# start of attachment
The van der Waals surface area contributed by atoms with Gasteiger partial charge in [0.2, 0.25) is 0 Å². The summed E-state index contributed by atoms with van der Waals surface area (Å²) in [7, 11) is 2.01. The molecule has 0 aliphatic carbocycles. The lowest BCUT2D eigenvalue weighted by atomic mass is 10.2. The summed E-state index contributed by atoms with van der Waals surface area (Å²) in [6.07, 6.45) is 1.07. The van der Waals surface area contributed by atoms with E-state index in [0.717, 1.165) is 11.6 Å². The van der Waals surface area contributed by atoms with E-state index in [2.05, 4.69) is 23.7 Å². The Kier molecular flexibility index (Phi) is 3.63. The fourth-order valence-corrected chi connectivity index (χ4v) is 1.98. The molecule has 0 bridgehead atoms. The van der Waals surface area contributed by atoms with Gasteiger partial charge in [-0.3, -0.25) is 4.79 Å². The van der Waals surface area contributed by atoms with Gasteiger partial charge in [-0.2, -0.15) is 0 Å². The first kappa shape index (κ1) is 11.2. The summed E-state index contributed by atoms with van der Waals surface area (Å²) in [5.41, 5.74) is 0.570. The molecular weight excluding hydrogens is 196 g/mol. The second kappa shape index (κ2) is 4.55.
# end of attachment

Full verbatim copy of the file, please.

The van der Waals surface area contributed by atoms with Gasteiger partial charge in [0.2, 0.25) is 0 Å². The summed E-state index contributed by atoms with van der Waals surface area (Å²) in [7, 11) is 2.01. The molecule has 0 aliphatic carbocycles. The lowest BCUT2D eigenvalue weighted by atomic mass is 10.2. The summed E-state index contributed by atoms with van der Waals surface area (Å²) in [6.07, 6.45) is 1.07. The van der Waals surface area contributed by atoms with E-state index in [0.717, 1.165) is 11.6 Å². The van der Waals surface area contributed by atoms with E-state index in [2.05, 4.69) is 23.7 Å². The Kier molecular flexibility index (Phi) is 3.63. The fourth-order valence-corrected chi connectivity index (χ4v) is 1.98. The molecule has 0 bridgehead atoms. The van der Waals surface area contributed by atoms with Gasteiger partial charge in [-0.3, -0.25) is 4.79 Å². The van der Waals surface area contributed by atoms with Gasteiger partial charge in [-0.2, -0.15) is 0 Å². The first kappa shape index (κ1) is 11.2. The summed E-state index contributed by atoms with van der Waals surface area (Å²) in [5.41, 5.74) is 0.570. The molecular weight excluding hydrogens is 196 g/mol. The second kappa shape index (κ2) is 4.55.